It would, therefore, be desirable to have available a digital electronic tuning device whose accuracy was concomitant with that obtainable with digital electronics. Preferably, the device should be portable and easy to read. It should indicate when an incoming signal frequency is equal to a preset frequency, and also provide an indication of the magnitude and direction of the tuning error when the signal frequency is not precisely equal to the reference frequency. When the signal under test comprises a complex waveform, the device should give some indication of the harmonic content of that waveform.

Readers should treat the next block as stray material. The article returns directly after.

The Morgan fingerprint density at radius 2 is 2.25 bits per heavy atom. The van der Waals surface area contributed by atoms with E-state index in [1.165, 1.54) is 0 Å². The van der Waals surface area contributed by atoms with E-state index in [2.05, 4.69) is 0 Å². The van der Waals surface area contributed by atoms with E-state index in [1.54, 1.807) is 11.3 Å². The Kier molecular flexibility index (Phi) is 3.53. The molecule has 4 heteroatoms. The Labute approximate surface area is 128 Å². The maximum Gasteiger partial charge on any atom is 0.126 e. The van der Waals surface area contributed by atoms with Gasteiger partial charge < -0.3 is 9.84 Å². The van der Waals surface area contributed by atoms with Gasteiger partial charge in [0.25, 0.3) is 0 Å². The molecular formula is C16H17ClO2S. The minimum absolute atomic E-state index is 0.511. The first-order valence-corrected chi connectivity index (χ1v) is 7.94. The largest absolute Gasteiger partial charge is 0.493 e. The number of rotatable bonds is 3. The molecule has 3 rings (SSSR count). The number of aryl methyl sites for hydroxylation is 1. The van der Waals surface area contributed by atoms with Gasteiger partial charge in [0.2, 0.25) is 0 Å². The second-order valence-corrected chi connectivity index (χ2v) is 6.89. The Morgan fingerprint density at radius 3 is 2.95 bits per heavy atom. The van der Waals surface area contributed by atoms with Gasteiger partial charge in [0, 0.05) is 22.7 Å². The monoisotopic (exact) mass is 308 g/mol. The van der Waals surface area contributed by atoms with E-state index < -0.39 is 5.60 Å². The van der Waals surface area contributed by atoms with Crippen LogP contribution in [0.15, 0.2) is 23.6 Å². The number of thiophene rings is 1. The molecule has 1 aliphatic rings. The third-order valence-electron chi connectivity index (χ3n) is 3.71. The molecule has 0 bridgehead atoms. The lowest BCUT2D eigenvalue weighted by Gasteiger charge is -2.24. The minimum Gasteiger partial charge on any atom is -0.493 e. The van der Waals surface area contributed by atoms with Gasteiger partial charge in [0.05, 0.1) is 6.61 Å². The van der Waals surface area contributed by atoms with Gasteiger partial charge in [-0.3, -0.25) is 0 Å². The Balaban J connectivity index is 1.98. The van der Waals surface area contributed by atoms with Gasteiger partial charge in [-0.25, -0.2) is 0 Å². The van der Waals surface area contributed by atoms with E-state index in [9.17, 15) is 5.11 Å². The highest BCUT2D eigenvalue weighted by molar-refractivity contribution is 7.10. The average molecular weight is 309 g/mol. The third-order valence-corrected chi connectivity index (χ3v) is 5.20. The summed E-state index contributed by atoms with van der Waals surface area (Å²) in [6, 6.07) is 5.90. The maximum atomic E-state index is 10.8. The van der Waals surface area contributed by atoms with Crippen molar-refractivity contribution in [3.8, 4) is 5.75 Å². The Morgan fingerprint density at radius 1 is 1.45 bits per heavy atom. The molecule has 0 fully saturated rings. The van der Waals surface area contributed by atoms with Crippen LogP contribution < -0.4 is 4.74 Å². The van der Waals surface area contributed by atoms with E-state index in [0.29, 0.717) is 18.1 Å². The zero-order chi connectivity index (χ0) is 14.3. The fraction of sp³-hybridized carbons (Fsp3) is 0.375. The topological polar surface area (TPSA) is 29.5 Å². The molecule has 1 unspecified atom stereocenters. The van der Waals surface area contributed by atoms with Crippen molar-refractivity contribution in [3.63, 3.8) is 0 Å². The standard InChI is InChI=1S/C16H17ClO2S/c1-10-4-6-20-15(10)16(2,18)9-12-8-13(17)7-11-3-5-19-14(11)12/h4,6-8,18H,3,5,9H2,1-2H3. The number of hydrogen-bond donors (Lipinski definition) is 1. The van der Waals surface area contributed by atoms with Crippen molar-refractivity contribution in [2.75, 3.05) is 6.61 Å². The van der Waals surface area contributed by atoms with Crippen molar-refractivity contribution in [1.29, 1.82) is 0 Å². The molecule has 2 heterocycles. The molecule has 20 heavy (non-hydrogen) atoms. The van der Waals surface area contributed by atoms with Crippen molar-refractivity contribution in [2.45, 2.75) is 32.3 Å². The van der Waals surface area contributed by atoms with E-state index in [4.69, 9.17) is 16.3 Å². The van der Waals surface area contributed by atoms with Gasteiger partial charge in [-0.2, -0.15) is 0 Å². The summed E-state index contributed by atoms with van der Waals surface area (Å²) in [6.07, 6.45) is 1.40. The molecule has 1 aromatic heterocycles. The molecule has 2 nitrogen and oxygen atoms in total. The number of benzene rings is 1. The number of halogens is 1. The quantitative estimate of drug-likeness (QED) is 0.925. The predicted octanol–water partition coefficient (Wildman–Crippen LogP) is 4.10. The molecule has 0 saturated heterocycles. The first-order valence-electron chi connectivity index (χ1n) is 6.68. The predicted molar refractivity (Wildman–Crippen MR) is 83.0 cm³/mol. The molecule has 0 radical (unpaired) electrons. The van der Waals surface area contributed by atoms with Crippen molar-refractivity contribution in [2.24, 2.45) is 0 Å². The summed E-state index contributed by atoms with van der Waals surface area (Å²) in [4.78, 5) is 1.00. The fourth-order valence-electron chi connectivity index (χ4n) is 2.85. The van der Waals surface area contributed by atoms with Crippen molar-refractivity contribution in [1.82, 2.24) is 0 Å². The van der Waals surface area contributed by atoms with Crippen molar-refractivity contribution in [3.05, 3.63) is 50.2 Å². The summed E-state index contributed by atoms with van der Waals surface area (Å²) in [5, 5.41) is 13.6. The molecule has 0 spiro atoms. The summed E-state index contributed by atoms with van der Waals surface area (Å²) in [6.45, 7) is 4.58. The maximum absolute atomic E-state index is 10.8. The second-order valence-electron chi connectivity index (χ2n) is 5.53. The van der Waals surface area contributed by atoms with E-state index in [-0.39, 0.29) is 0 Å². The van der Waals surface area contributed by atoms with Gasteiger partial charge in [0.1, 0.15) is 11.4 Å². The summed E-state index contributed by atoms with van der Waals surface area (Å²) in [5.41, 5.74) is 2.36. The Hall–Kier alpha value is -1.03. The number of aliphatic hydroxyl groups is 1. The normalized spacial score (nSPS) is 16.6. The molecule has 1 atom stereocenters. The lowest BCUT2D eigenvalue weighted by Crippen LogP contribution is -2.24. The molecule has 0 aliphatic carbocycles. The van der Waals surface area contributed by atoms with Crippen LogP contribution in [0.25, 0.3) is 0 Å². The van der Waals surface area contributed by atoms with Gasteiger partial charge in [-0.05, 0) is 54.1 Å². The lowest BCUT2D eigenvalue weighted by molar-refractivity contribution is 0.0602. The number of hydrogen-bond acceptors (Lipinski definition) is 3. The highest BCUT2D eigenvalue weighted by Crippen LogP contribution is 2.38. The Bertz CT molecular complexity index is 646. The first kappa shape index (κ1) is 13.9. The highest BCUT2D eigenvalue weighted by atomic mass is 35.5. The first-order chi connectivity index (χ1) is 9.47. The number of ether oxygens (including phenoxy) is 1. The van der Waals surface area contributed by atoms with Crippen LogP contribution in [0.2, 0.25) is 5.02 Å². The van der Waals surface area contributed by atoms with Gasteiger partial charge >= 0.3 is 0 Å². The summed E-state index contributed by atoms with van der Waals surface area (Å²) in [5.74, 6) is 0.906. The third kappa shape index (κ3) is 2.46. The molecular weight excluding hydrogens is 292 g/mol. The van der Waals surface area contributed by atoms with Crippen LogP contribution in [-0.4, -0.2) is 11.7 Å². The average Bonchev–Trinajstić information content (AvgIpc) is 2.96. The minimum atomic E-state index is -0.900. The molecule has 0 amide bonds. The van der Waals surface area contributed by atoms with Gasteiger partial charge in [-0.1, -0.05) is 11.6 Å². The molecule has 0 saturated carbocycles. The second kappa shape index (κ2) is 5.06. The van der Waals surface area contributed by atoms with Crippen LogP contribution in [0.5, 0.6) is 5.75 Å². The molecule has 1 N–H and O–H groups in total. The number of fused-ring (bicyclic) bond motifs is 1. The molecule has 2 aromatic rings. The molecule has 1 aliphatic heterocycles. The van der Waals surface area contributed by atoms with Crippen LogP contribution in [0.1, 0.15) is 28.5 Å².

In accordance with the illustrated preferred embodiments, the present invention provides a digital electronic tuning device (hereinafter referred to as a "digituner") particularly well suited for the tuning of musical instruments, but also generally useful whenever the frequencies of any two signals are to be compared. In a preferred embodiment, the device consists of a sequence of lights preferably arranged in a circle. With presently available digital components, eight lights provide a convenient display. Each light is activated by the output of an associated AND gate. According to the invention, one input of each AND gate is the incoming signal whose frequency is to be determined, while the other input is an enabling pulse which activates the AND gates sequentially at a preselected frequency. A simplified description of the operation of the invention is possible if it be assumed that the incoming signal has a frequency which is precisely one-eighth the frequency of the enabling pulses (i.e., the period is eight times the period of the enabling pulses), but has only a 12.5% (one-eighth) duty cycle. Thus, the incoming signal pulse will always be coincident with the enabling pulse for only one of the eight AND gates, and the corresponding LED will blink at the frequency of the enabling pulse. When the frequency is in the audio range or higher, the blinking will occur at a rate above the flicker fusion frequency of the human eye, and the visual appearance will be of one particular light of eight glowing continuously. However, if the incoming signal is not precisely one-eighth the enabling pulse frequency, but is slightly higher, it will progressively coincide with earlier enabling pulses, thereby causing adjacent lights to appear to glow in a moving sequence. In a circular display, the visual appearance will be of a whirling or spinning glow. The apparent direction of spin reverses if the incoming signal is of a lower frequency. When the duty cycle of the incoming signal is greater than 12.5% (e.g., 50% as in a sine wave), then not one light but several lights will glow and appear stationary when the incoming frequency is precisely one-eighth the enabling pulse frequency. When there is a frequency mismatch, the entire pattern of glowing lights will appear to spin, as described above. A similar pattern of glowing and/or spinning lights appears when the waveform is complex.